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Mark Vuletic Gamow

A Representative Example of Intellectual Dishonesty in the pathlights.com Creation-Evolution Encyclopedia (1997)

Mark I. Vuletic


The pathlights.com Creation-Evolution Encyclopedia may very well have the dubious honor of being the worst piece of creationist literature ever written. In this paper, I will examine a passage representative of the lack of integrity and low intellectual caliber demonstrated throughout the Encyclopedia as a whole.

In The Origin of Matter – 1, we find the following statement:

Science fiction. Several men dreamed up the Big Bang idea in the 1920s and 1940s. A science-fiction writer, George Gamow, led out in promoting it to the scientific community. He used cartoons to illustrate it. – pp.13-14.

The Encyclopedia dismisses Gamow as a science fiction writer because of his popularizations of science such as the by all accounts excellent Mr. Tompkins in Wonderland (1957. New York: Cambridge), without mentioning the following interesting facts (drawn from a paper by science writer John Gribbin):

  1. Gamow studied physics at the University of Leningrad.

  2. Gamow was a quite accomplished theoretical physicist before he even started theorizing about the Big Bang, having come up with quantum tunnelling as an explanation of the emission of alpha particles by atomic nuclei and the fusion of hydrogen atoms in the sun.

  3. Gamow was “appointed Master of Research at the Academy of Sciences in Leningrad, and Professor of Physics at Leningrad University, at the tender age of 27.”

  4. Gamow was Professor of Physics at the George Washington University in Washington, DC from 1934 to 1956, and Professor of Physics at the University of Colorado in Boulder, until his death in 1968.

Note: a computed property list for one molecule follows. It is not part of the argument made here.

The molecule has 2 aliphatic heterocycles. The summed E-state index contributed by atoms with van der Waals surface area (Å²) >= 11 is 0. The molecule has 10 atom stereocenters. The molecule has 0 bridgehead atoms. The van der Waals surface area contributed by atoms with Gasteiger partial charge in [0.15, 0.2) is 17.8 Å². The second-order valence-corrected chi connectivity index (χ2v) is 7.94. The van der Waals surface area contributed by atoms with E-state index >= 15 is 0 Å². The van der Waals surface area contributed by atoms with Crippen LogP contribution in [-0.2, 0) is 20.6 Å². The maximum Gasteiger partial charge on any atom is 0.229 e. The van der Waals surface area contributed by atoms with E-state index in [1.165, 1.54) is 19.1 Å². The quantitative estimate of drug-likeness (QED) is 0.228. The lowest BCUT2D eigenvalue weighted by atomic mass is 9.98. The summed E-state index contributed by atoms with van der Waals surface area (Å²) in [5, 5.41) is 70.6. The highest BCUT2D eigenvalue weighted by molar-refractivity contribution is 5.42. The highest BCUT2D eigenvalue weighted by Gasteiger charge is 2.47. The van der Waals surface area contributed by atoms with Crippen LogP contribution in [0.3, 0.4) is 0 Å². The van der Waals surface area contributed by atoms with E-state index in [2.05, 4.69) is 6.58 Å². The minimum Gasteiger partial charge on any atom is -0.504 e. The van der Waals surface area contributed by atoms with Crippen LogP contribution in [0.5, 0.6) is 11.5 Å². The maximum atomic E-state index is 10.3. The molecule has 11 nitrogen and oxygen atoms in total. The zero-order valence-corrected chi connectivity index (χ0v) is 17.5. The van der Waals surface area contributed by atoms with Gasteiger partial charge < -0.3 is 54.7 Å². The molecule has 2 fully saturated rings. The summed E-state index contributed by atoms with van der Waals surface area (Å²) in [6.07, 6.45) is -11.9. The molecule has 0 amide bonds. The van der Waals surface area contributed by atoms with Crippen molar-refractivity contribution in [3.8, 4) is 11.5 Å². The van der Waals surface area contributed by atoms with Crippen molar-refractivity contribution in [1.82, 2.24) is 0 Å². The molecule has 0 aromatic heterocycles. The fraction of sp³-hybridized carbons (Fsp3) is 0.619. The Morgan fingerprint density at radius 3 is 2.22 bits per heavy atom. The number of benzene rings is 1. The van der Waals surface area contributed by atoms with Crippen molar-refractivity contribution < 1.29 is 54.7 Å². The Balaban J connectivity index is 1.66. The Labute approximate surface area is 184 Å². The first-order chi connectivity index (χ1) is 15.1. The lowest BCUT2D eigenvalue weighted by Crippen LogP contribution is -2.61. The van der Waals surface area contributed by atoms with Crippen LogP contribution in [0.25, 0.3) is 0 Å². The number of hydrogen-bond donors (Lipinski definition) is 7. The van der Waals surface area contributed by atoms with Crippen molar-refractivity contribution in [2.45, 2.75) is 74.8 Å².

5. Gamow’s original work on the Big Bang theory with his graduate student Ralph Alpher was printed in the peer reviewed journal Physical Review. Rest assured, Physical Review does not publish collections of cartoons.

  6. Gamow’s team successfully predicted the existence of the background microwave radiation well before its experimental discovery in 1963 by Arno Penzias and Robert Wilson.

  7. Gamow published a paper on molecular biology in 1954 (shortly after the structure of DNA was discovered, but before the genetic code was cracked) that “presented the key idea that hereditary properties could be characterised by a long number in digital form” which is very close to the way the DNA code works.

That’s some science-fiction writer.

So why did the Encyclopedia editors fail to mention the facts listed above? Why did they suggest that Gamow was a mere science fiction writer rather than a top-notch physicist, and that he conveyed his ideas entirely through cartoons rather than through peer-reviewed technical papers? I can think of only two possible explanations: either the editors did not bother to perform the rudimentary research necessary to establish the listed facts (it took me five minutes with AltaVista to find Gribbin’s paper), or else they chose to deliberately suppress the above facts, perhaps incorrectly reasoning that lies of omission are not lies. Either way, their actions (or lack thereof) reflect severe intellectual dishonesty on their part, especially since their omissions tarnish the reputation of a physicist who has made noted contributions to the advancement of science.

I would like to thank Bill Schultz for helpful feedback on this article, and John Gribbin for his article on Gamow. Also special thanks to Roger Scott and Mike Hopkins for bringing to my attention two embarrassing errors I made in an earlier version of this paper.

Copyright © 2002, Mark I. Vuletic. All rights reserved.

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